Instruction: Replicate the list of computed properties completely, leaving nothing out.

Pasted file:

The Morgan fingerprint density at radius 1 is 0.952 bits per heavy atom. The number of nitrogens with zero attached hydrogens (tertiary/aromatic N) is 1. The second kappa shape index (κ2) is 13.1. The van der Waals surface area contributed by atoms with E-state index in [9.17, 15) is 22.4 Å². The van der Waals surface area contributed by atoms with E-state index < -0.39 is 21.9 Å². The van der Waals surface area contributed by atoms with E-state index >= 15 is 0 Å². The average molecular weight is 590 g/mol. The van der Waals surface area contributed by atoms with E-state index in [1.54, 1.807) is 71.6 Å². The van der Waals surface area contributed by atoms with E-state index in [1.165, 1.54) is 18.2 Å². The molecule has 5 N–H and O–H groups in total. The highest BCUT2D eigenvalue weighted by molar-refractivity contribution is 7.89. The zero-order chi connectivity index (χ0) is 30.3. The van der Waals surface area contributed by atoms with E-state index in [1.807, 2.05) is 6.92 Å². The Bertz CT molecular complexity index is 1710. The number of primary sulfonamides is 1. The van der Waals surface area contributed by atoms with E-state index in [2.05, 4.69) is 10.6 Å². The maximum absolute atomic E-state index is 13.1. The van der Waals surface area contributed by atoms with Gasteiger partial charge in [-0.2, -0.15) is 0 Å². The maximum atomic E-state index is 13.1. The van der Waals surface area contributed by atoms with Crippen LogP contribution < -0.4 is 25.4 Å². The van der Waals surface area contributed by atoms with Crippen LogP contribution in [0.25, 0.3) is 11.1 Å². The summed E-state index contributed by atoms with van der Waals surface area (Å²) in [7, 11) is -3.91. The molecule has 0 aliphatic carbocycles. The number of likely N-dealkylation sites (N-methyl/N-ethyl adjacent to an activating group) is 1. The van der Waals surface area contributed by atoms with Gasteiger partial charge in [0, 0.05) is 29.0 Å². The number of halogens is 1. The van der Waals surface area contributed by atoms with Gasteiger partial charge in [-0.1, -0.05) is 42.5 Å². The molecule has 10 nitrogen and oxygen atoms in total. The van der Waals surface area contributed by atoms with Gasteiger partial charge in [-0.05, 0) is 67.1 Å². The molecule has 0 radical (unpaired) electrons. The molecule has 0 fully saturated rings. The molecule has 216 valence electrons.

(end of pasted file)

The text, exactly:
The Morgan fingerprint density at radius 1 is 0.952 bits per heavy atom. The number of nitrogens with zero attached hydrogens (tertiary/aromatic N) is 1. The second kappa shape index (κ2) is 13.1. The van der Waals surface area contributed by atoms with E-state index in [9.17, 15) is 22.4 Å². The van der Waals surface area contributed by atoms with E-state index < -0.39 is 21.9 Å². The van der Waals surface area contributed by atoms with E-state index >= 15 is 0 Å². The average molecular weight is 590 g/mol. The van der Waals surface area contributed by atoms with E-state index in [1.54, 1.807) is 71.6 Å². The van der Waals surface area contributed by atoms with E-state index in [1.165, 1.54) is 18.2 Å². The molecule has 5 N–H and O–H groups in total. The highest BCUT2D eigenvalue weighted by molar-refractivity contribution is 7.89. The zero-order chi connectivity index (χ0) is 30.3. The van der Waals surface area contributed by atoms with E-state index in [1.807, 2.05) is 6.92 Å². The Bertz CT molecular complexity index is 1710. The number of primary sulfonamides is 1. The van der Waals surface area contributed by atoms with E-state index in [2.05, 4.69) is 10.6 Å². The maximum absolute atomic E-state index is 13.1. The van der Waals surface area contributed by atoms with Gasteiger partial charge in [-0.2, -0.15) is 0 Å². The maximum atomic E-state index is 13.1. The van der Waals surface area contributed by atoms with Crippen LogP contribution < -0.4 is 25.4 Å². The van der Waals surface area contributed by atoms with Crippen LogP contribution in [0.25, 0.3) is 11.1 Å². The summed E-state index contributed by atoms with van der Waals surface area (Å²) in [7, 11) is -3.91. The molecule has 0 aliphatic carbocycles. The number of likely N-dealkylation sites (N-methyl/N-ethyl adjacent to an activating group) is 1. The van der Waals surface area contributed by atoms with Gasteiger partial charge in [0, 0.05) is 29.0 Å². The number of halogens is 1. The van der Waals surface area contributed by atoms with Gasteiger partial charge in [-0.1, -0.05) is 42.5 Å². The molecule has 10 nitrogen and oxygen atoms in total. The van der Waals surface area contributed by atoms with Gasteiger partial charge in [-0.05, 0) is 67.1 Å². The molecule has 0 radical (unpaired) electrons. The molecule has 0 fully saturated rings. The molecule has 216 valence electrons.